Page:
This article was previously published on April 1, 2016.
A new friend and I were talking about fun things to do in the city, and I invited him to check out my favorite yoga studio. I told him some times to attend, and he said, “I’m not going to go alone.” I laughed to myself because I had been going to yoga alone three times a week, every week, for the past three months. Had I become that uncool?
After three months of backpacking solo, I moved to Austin, Texas. I live 20 minutes away from relatives, but I didn’t really know anyone my age when I arrived. I thought I’d have had enough practice traveling and going out alone after backpacking…I was wrong. Here’s a secret about backpacking alone: alone time can be few and far between. Between hostels, walking tours, Couchsurfing meetups, and those random strangers who caught my accent at the bus station, I craved alone time. I craved a long bus ride every now and again, so I could just turn off for a minute. (Learn more about the pros and cons of backpacking alone here!)
Traveling, moving, and going out alone changed how I interacted with strangers, friends, and myself. At first, I felt totally awkward, but quickly I realized I was the one making things awkward, not anybody else. Every time I ventured alone, it got a little easier. I totally recommend solo adventures. Here’s why:
1. Oddly enough, you might become more social.
This didn’t come immediately for me. A month into my backpacking trip, I sat in a hostel room in Bristol, texting my friend and asking him to give me a pep talk. I wanted to grab a drink at the bar downstairs, but even the thought of introducing myself to someone made me want to crawl into my sleeping bag and zip it all the way around. So I started giving myself little challenges. “Go compliment that person” or “Just go up to them and say hi. See what happens.” It always ended well. Eventually, the fact that I had to call it a ‘challenge’ or an ‘experiment’ became silly. The fear of introducing myself to people was my biggest barrier in going out alone; with that fear conquered, I now have no excuse to stay in. I met most of my friends in Austin through volunteering, attending shows, and going out on my own. My expanded, diverse social circle keeps me from having the need to pep talk myself into going out alone, but at least now I’m not afraid to do it.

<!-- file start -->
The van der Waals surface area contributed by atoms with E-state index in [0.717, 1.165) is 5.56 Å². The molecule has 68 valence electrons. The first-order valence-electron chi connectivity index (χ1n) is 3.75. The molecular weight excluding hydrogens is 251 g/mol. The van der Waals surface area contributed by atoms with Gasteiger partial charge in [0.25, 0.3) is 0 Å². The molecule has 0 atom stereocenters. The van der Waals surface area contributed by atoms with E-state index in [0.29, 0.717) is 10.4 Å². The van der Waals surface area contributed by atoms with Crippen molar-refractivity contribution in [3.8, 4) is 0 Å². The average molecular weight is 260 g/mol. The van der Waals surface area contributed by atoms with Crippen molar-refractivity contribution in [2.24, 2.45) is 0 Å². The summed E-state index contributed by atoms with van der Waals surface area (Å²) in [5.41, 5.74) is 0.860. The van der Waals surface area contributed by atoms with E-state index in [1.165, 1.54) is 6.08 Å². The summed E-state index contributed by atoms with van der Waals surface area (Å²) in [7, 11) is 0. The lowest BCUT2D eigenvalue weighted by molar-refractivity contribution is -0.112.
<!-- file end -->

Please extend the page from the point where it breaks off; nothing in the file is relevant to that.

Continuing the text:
2. You learn a lot about yourself and your interests.
Going out alone is a great time to explore different dimensions of your personality; there’s no pressure to be anyone but you. Before moving to Austin, I wouldn’t go to shows or events that interested me because I couldn’t find a +1. Now, if I see something I want to go to, I’m there. I can check a lot of sights, restaurants, and shows off my bucket list faster because I’m not waiting for someone to want to come with me.
3. It’s surprisingly…calming?
I am more mindful when I’m out and about on my own. When I’m with another person or a group, I have to consider the energy of the group, our conversations, etc. On my own, I have the opportunity to focus all of my energy on my surroundings. I love to people watch and I’ve always had a goal to be more observant; I can absolutely do this while I’m in a group, sure, but taking in my environment is easier when I’m alone.
4. You never miss out.
I think about all the awesome shows I would have missed, events I would have skipped, and people I wouldn’t have met if I was still afraid to go out alone.
I’m not saying you should ditch all of your friends and never hang out with them again. But if none of them are down to hit up that new bar that looks really cool or spend an afternoon in a nice park, you shouldn’t have to stay home all day. When in doubt, go to the show. Take the class. Book the trip. Leave the house. You’ll have the chance to catch up on your favorite shows or go to your usual bar with your friends any day…will you have the chance to see that band again?
Are you a fan of solo adventures?
Also by Megan: 5 Convenient Dishes to Spice Up Your Vegan Brown Bag Lunch
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Photo: Andrew Phillips via Unsplash